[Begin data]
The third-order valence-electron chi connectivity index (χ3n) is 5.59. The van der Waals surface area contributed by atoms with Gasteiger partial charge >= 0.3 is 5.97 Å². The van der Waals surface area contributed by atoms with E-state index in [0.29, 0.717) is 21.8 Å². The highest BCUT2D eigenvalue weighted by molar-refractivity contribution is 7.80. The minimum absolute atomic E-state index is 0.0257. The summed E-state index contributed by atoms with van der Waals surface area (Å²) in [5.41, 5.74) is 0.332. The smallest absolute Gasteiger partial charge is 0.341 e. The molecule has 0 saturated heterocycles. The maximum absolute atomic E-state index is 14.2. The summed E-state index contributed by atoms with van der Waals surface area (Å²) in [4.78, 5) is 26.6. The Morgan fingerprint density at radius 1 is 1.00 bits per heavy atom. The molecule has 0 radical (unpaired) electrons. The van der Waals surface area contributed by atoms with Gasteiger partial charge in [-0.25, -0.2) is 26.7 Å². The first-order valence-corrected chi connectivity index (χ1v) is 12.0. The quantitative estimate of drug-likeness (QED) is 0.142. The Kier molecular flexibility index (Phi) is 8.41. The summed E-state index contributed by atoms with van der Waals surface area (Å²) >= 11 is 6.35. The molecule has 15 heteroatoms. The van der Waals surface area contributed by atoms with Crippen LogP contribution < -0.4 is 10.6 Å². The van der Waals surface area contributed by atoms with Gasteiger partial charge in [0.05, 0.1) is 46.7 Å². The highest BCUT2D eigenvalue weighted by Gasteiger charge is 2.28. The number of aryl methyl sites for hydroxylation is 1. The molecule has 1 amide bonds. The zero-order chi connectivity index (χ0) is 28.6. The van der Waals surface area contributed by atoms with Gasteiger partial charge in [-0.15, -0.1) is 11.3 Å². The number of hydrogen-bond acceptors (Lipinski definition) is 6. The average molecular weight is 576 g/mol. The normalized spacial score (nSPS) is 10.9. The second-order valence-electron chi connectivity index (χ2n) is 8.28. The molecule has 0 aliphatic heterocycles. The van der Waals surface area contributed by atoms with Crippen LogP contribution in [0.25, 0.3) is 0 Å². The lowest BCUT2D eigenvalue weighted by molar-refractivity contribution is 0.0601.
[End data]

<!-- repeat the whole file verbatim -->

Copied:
The third-order valence-electron chi connectivity index (χ3n) is 5.59. The van der Waals surface area contributed by atoms with Gasteiger partial charge >= 0.3 is 5.97 Å². The van der Waals surface area contributed by atoms with E-state index in [0.29, 0.717) is 21.8 Å². The highest BCUT2D eigenvalue weighted by molar-refractivity contribution is 7.80. The minimum absolute atomic E-state index is 0.0257. The summed E-state index contributed by atoms with van der Waals surface area (Å²) in [5.41, 5.74) is 0.332. The smallest absolute Gasteiger partial charge is 0.341 e. The molecule has 0 saturated heterocycles. The maximum absolute atomic E-state index is 14.2. The summed E-state index contributed by atoms with van der Waals surface area (Å²) in [4.78, 5) is 26.6. The Morgan fingerprint density at radius 1 is 1.00 bits per heavy atom. The molecule has 0 radical (unpaired) electrons. The van der Waals surface area contributed by atoms with Gasteiger partial charge in [-0.25, -0.2) is 26.7 Å². The first-order valence-corrected chi connectivity index (χ1v) is 12.0. The quantitative estimate of drug-likeness (QED) is 0.142. The Kier molecular flexibility index (Phi) is 8.41. The summed E-state index contributed by atoms with van der Waals surface area (Å²) >= 11 is 6.35. The molecule has 15 heteroatoms. The van der Waals surface area contributed by atoms with Crippen LogP contribution < -0.4 is 10.6 Å². The van der Waals surface area contributed by atoms with Gasteiger partial charge in [0.05, 0.1) is 46.7 Å². The highest BCUT2D eigenvalue weighted by Gasteiger charge is 2.28. The number of aryl methyl sites for hydroxylation is 1. The molecule has 1 amide bonds. The zero-order chi connectivity index (χ0) is 28.6. The van der Waals surface area contributed by atoms with Gasteiger partial charge in [-0.15, -0.1) is 11.3 Å². The number of hydrogen-bond acceptors (Lipinski definition) is 6. The average molecular weight is 576 g/mol. The normalized spacial score (nSPS) is 10.9. The second-order valence-electron chi connectivity index (χ2n) is 8.28. The molecule has 0 aliphatic heterocycles. The van der Waals surface area contributed by atoms with Crippen LogP contribution in [0.25, 0.3) is 0 Å². The lowest BCUT2D eigenvalue weighted by molar-refractivity contribution is 0.0601.